Son Of Sam: What David Berkowitz's Life In Prison Is Really Like

On August 10, 1977, David Berkowitz, commonly referred to as "Son of Sam," was arrested and charged with murdering six people and seriously wounding seven others in New York City. Although his crime spree lasted just over a year, the "Son of Sam" remains one of the United States' most prolific serial killers.

Between July 1976 and July 1977, Berkowitz led the New York Police Department on one of the biggest manhunts in the agency's history. As reported by Biography, the serial killer primarily preyed on couples who were sitting in parked cars or walking down the street together. In addition to committing the murders, Berkowitz taunted authorities with a number of letters and notes, in which he identified himself as "Son of Sam." The letters only fueled the media frenzy surrounding the murders and ultimately gave Berkowitz the attention he craved. They also prompted the NYPD to intensify their manhunt.

The Son of Sam was ultimately apprehended due to a parking ticket. Biography reports a witness of the serial killer's last shooting saw a man flee the scene in a car with a parking ticket on the windshield. Authorities consulted their records and determined only a few parking tickets were issued on that particular day. When they approached Berkowitz to question him about the crimes, he simply said, "Well, you've got me."

David Berkowitz became a Christian in prison, and insists he is no longer a threat

Berkowitz ultimately confessed to all of the Son of Sam killings, pleaded guilty to multiple counts of murder, and was sentenced to six terms of life in prison. He is currently housed in the Shawangunk Correctional Facility.

Following his incarceration, the Son of Sam remained in the spotlight, as he accepts full responsibility for what he did and has been more than willing to discuss his behavior with mental health professionals and the media. As reported by Biography, he also shared portions of his personal diaries in a book titled "Son of Hope: The Prison Journals of David Berkowitz," and maintains a website with help from his supporters.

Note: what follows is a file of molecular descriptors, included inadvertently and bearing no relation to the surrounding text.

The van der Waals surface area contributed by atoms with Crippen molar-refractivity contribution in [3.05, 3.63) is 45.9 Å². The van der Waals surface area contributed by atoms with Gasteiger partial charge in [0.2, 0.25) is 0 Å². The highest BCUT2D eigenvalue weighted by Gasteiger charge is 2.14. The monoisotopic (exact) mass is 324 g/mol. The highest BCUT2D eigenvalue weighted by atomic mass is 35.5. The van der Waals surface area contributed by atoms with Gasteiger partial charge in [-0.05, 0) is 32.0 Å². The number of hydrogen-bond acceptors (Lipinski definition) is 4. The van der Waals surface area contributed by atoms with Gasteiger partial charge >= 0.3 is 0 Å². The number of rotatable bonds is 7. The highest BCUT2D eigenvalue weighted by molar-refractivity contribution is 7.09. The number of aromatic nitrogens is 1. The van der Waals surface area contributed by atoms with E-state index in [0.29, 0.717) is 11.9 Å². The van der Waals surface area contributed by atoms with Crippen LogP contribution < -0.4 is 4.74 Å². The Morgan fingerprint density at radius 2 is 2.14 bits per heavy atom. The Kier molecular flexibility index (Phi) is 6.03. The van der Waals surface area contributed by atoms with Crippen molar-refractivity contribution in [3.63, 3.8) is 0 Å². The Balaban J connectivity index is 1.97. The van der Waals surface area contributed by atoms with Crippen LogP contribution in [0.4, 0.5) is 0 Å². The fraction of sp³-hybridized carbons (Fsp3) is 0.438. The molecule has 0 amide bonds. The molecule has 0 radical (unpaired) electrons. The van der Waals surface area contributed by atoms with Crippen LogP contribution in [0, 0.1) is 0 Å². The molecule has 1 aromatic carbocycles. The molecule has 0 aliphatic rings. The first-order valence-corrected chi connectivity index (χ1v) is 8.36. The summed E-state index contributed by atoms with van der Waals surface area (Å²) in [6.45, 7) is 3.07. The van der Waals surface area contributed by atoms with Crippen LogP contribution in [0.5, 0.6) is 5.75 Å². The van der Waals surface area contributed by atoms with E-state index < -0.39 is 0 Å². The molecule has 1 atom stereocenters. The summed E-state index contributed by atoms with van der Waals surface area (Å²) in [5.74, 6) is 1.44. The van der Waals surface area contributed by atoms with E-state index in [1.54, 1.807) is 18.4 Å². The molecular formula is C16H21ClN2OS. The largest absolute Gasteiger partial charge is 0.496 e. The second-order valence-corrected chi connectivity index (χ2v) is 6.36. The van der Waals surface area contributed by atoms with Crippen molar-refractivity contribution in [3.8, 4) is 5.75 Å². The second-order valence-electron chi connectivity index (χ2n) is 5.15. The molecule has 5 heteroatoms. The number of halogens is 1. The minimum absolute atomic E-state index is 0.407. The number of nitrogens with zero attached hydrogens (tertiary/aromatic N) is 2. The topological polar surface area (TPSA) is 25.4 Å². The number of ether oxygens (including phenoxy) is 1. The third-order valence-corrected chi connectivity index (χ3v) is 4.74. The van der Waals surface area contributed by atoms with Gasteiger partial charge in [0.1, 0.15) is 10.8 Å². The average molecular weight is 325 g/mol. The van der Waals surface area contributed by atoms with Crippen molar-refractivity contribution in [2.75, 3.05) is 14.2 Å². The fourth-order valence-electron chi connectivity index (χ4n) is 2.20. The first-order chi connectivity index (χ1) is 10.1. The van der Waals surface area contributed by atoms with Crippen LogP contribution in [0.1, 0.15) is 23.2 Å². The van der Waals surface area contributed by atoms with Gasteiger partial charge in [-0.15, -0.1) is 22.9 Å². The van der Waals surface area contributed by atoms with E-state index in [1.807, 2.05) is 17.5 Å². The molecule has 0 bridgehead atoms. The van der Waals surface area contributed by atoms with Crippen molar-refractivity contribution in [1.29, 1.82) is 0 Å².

Berkowitz says he is now an evangelical Christian, who is focusing on his faith and repentance for his crimes. As reported by Salon in 2016, Berkowitz said, "I continue to pray for the victims of my crimes. I do wish them the best in life. But I'm sure the pain will never end for them. I regret that." In addition to apologizing to his victims and their families, he participates in programs with students of criminology and psychology to help them learn more about how and why he became a serial killer.

Although he has been described as a "model prisoner," and he insists he is "no risk, whatsoever," Berkowitz will likely spend the rest of his natural life in prison.

Where is David Berkowitz now?

Berkowitz has applied for, and been denied, parole on numerous occasions. However, he plans to continue pleading for his release. As reported by Salon, the "Son of Sam" said he has spent decades serving as a caregiver and a spiritual advisor to his fellow inmates, and he believes that is his "calling in life."

As reported by Biography, Berkowitz has been diagnosed with a number of health issues throughout his incarceration. Most recently, he had a heart attack in 2017, which required at least one surgery and led to another hospitalization in 2018.

Berkowitz is now 68 years old, and he is back in the spotlight amid the release of a Netflix documentary series titled "The Sons of Sam" (the trailer is posted on YouTube). Men's Health reports the series, which was produced by investigative reporter Maurey Terry, suggests Berkowitz had at least two accomplices. Terry claims John and Michael Carr, who were Berkowitz's neighbors at the time of the killings, participated in at least some of the murders. Terry refers to the three men, collectively, as the "Sons of Sam."

As reported by Men's Health, authorities are not convinced Terry's theory has any validity, and they have refused to reopen the case. Berkowitz initially claimed he was possessed by "demons" when he committed the crimes. However, he later recanted the story. He has not commented on Terry's theory, other than to say, "why should I go fishing and pull those things up?"